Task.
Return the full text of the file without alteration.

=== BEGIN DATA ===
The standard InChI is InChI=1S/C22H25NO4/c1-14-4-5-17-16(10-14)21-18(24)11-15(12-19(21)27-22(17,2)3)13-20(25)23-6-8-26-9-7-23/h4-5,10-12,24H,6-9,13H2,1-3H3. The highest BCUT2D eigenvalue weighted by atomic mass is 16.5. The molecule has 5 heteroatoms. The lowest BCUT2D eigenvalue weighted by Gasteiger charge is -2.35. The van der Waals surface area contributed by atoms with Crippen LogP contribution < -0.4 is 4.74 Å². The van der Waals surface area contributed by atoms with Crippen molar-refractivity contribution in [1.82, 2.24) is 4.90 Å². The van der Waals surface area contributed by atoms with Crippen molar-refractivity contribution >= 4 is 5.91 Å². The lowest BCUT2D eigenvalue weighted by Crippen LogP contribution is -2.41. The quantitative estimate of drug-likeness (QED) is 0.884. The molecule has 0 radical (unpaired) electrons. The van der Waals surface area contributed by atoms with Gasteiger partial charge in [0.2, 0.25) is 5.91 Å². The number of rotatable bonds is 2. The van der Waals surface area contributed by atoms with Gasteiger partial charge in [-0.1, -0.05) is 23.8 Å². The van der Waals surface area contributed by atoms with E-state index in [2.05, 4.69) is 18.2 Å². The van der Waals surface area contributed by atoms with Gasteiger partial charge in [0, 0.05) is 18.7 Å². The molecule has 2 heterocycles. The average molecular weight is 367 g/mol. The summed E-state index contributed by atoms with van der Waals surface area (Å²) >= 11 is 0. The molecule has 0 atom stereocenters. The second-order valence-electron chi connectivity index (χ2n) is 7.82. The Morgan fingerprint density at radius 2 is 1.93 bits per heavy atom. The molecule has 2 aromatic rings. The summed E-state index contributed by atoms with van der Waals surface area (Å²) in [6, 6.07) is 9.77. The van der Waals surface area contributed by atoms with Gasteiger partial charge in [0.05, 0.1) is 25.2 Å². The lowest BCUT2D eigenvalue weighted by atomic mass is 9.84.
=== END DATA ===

The standard InChI is InChI=1S/C22H25NO4/c1-14-4-5-17-16(10-14)21-18(24)11-15(12-19(21)27-22(17,2)3)13-20(25)23-6-8-26-9-7-23/h4-5,10-12,24H,6-9,13H2,1-3H3. The highest BCUT2D eigenvalue weighted by atomic mass is 16.5. The molecule has 5 heteroatoms. The lowest BCUT2D eigenvalue weighted by Gasteiger charge is -2.35. The van der Waals surface area contributed by atoms with Crippen LogP contribution < -0.4 is 4.74 Å². The van der Waals surface area contributed by atoms with Crippen molar-refractivity contribution in [1.82, 2.24) is 4.90 Å². The van der Waals surface area contributed by atoms with Crippen molar-refractivity contribution >= 4 is 5.91 Å². The lowest BCUT2D eigenvalue weighted by Crippen LogP contribution is -2.41. The quantitative estimate of drug-likeness (QED) is 0.884. The molecule has 0 radical (unpaired) electrons. The van der Waals surface area contributed by atoms with Gasteiger partial charge in [0.2, 0.25) is 5.91 Å². The number of rotatable bonds is 2. The van der Waals surface area contributed by atoms with Gasteiger partial charge in [-0.1, -0.05) is 23.8 Å². The van der Waals surface area contributed by atoms with E-state index in [2.05, 4.69) is 18.2 Å². The van der Waals surface area contributed by atoms with Gasteiger partial charge in [0, 0.05) is 18.7 Å². The molecule has 2 heterocycles. The average molecular weight is 367 g/mol. The summed E-state index contributed by atoms with van der Waals surface area (Å²) >= 11 is 0. The molecule has 0 atom stereocenters. The second-order valence-electron chi connectivity index (χ2n) is 7.82. The Morgan fingerprint density at radius 2 is 1.93 bits per heavy atom. The molecule has 2 aromatic rings. The summed E-state index contributed by atoms with van der Waals surface area (Å²) in [6, 6.07) is 9.77. The van der Waals surface area contributed by atoms with Gasteiger partial charge in [0.05, 0.1) is 25.2 Å². The lowest BCUT2D eigenvalue weighted by atomic mass is 9.84.